Movie Feature

Dead Heads: Zombies on film

By Wayne RéeMovies - 13 March 2013 9:00 AM

Dead Heads: Zombies on film

With ‘The Walking Dead’ shuffling along triumphantly in its third – and arguably best – season, and foreign films like ‘Juan of the Dead’ and ‘The Horde’ quietly making waves, zombies are finally starting to get the mainstream success they deserve.

Zombie culture’s hardly a new phenomenon though. From George Romero's 1968 classic ‘Night of the Living Dead’ to Edgar Wright's riotous ‘Shaun of the Dead’, these cannibal corpses have been amassing a cult following among fans for decades now. But what's the appeal behind our favourite flesh-eating ghouls?

Like any good fright fest, the best of the genre are usually ripe with social commentary. Romero's ‘Dawn of the Dead’ (and its 2004 remake) spoke of our mindless commercial extravagance, while ‘Shaun of the Dead’ was all about overcoming personal apathy.

So, the question is, what does this year’s higher-profile zombie offerings have to say? Will they have the same resonance as the classics – or are they destined to face the proverbial shotgun blast to the head? Let’s tear into the guts of what we know so far and make some (somewhat) educated guesses.

 

I like her for her braaaaaaaaains

Based on the novel by Isaac Marion, ‘Warm Bodies’ has been primed as the next ‘Twilight’, which seems like a pretty unfair comparison. For one thing, this adaptation by director Jonathan Levine doesn’t immediately look like it’s going to suck. (The pun-fu is strong with us.)

The premise – a zombie slowly regains his humanity when he falls in love with a living, breathing human girl – seems interesting enough. Some are claiming that this steers the undead into abysmal paranormal romance territory. But, come on. In 2006, there was a film called ‘Black Sheep’ about (you guessed it) zombie sheep. The brilliance of this genre is that it’s flexible enough to produce quality stuff, no matter what the subject matter.

Also, with a top-notch cast featuring Nicholas Hoult, Rob Coddry and John Malkovich, this one looks to at least be entertaining. That said, that familiar “love conquers all” message seems a little too safe. We’re thinking that this could be fun, but not exactly a cult classic in the making.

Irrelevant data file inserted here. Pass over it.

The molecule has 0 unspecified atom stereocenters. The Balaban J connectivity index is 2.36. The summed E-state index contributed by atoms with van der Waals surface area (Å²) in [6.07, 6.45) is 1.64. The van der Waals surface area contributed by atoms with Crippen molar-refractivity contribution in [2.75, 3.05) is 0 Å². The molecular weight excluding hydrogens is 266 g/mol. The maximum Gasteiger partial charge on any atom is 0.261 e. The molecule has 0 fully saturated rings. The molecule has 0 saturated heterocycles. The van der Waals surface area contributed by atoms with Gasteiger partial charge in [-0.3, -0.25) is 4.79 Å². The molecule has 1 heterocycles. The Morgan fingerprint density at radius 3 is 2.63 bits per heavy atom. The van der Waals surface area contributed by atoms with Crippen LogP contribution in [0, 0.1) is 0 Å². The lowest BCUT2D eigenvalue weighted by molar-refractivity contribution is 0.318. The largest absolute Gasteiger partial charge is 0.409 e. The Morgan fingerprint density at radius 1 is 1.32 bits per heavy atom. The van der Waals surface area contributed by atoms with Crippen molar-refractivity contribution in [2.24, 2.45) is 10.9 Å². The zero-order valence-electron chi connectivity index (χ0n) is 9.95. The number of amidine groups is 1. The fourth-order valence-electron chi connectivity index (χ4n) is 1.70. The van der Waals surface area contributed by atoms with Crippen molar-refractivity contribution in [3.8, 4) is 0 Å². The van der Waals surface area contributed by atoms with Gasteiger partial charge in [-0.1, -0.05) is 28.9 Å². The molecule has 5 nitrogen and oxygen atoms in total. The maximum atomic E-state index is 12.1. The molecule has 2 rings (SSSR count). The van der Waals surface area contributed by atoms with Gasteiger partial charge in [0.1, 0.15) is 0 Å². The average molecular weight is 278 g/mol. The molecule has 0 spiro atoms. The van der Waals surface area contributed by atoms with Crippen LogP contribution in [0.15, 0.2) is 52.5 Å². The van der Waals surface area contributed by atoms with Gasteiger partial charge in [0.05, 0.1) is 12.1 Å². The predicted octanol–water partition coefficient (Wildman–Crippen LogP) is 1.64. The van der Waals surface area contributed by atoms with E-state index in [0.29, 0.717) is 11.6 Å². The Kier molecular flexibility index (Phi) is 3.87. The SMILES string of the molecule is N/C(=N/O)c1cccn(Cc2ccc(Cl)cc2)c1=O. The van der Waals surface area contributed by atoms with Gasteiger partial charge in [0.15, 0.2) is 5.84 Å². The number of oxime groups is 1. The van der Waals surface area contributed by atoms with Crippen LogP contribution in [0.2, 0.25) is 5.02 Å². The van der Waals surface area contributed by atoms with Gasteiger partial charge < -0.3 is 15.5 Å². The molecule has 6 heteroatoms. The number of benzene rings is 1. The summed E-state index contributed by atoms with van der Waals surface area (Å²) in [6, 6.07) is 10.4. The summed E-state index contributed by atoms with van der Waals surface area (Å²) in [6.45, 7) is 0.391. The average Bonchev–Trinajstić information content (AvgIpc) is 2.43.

Of course, you realise, this means war

Instead of a straightforward narrative, Max Brooks’ 2006 book ‘World War Z’ was presented as a collection of interviews with the survivors of a zombie apocalypse. It was poignant, intelligent and looked at the genre in a refreshingly new way.

Its film adaptation which opens 20 June, however, looks… um, different.

Now, we understand that when translating a book to screen, certain liberties must be taken. And, from what we’ve read, the interview format that made the novel such a hit is still somewhat maintained in the film.

But where the book was a reflective piece with a clear main message – war is hell – that same message, at least from what we’ve seen in the trailer, seems to be lost in the film’s action.

Could it still be great? Sure. And it does have Marc Forster at the helm and Brad Pitt in the lead, so there’s no shortage of talent. But until the credits roll, call us very cautiously optimistic.

 

“Honey, you got real ugly”

The Evil Dead’ was never exactly a zombie franchise. The deadites in the films are actually decaying human husks possessed by demons. So, think of this as a zombie film’s second cousin, twice removed.

And that distant relative is primed for a more sinister reboot. Gone is the charming machismo of Bruce Campbell’s Ash and that trademark over-the-top Sam Raimi style. The trailer for Fede Alvarez’s ‘Evil Dead’ seems like the kind of film that would make the makers of ‘Saw’ go, “Whoa ho ho! Tone it down, guys!”

Now, to be fair, it’s not like the original ‘Evil Dead’ films had a particularly deep message — Ash is awesome and you shouldn’t go reading from strange demonic books — but they made up for it by being wildly original. Alvarez’s reimagining, despite its heavy dose of gore, has us wondering if this won’t be just another torture porn. 

 


Wayne Rée is a copywriter by day, a (hopefully) soon-to-be self-published author by night, and a complete doofus almost all the time. He was partly responsible for Singapore’s very first tattoo magazine FlashINK, so if you want to blame anyone, he’s as good as any. In the last decade, he’s worked for numerous publications and websites. He’s got an unnatural obsession with comics, science fiction and the music of Nine Inch Nails. And he loves talking about himself in the third-person, the egomaniac.